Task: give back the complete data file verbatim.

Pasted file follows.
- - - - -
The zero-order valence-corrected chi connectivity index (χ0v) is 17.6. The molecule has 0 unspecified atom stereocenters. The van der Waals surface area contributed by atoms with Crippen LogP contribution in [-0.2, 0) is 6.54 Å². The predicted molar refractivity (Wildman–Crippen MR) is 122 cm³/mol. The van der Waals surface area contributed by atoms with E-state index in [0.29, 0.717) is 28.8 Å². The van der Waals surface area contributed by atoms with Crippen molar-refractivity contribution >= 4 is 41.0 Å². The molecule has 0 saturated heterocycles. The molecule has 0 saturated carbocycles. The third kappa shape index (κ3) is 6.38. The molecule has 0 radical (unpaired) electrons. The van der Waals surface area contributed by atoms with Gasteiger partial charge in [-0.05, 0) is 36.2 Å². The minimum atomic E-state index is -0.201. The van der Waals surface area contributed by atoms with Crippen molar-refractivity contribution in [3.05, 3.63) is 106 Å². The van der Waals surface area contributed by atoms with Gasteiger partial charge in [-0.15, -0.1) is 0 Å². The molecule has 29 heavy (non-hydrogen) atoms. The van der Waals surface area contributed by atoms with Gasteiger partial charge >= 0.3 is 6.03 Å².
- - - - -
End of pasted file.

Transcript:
The zero-order valence-corrected chi connectivity index (χ0v) is 17.6. The molecule has 0 unspecified atom stereocenters. The van der Waals surface area contributed by atoms with Crippen LogP contribution in [-0.2, 0) is 6.54 Å². The predicted molar refractivity (Wildman–Crippen MR) is 122 cm³/mol. The van der Waals surface area contributed by atoms with E-state index in [0.29, 0.717) is 28.8 Å². The van der Waals surface area contributed by atoms with Crippen molar-refractivity contribution >= 4 is 41.0 Å². The molecule has 0 saturated heterocycles. The molecule has 0 saturated carbocycles. The third kappa shape index (κ3) is 6.38. The molecule has 0 radical (unpaired) electrons. The van der Waals surface area contributed by atoms with Gasteiger partial charge in [-0.05, 0) is 36.2 Å². The minimum atomic E-state index is -0.201. The van der Waals surface area contributed by atoms with Crippen molar-refractivity contribution in [3.05, 3.63) is 106 Å². The van der Waals surface area contributed by atoms with Gasteiger partial charge in [-0.15, -0.1) is 0 Å². The molecule has 29 heavy (non-hydrogen) atoms. The van der Waals surface area contributed by atoms with Gasteiger partial charge >= 0.3 is 6.03 Å².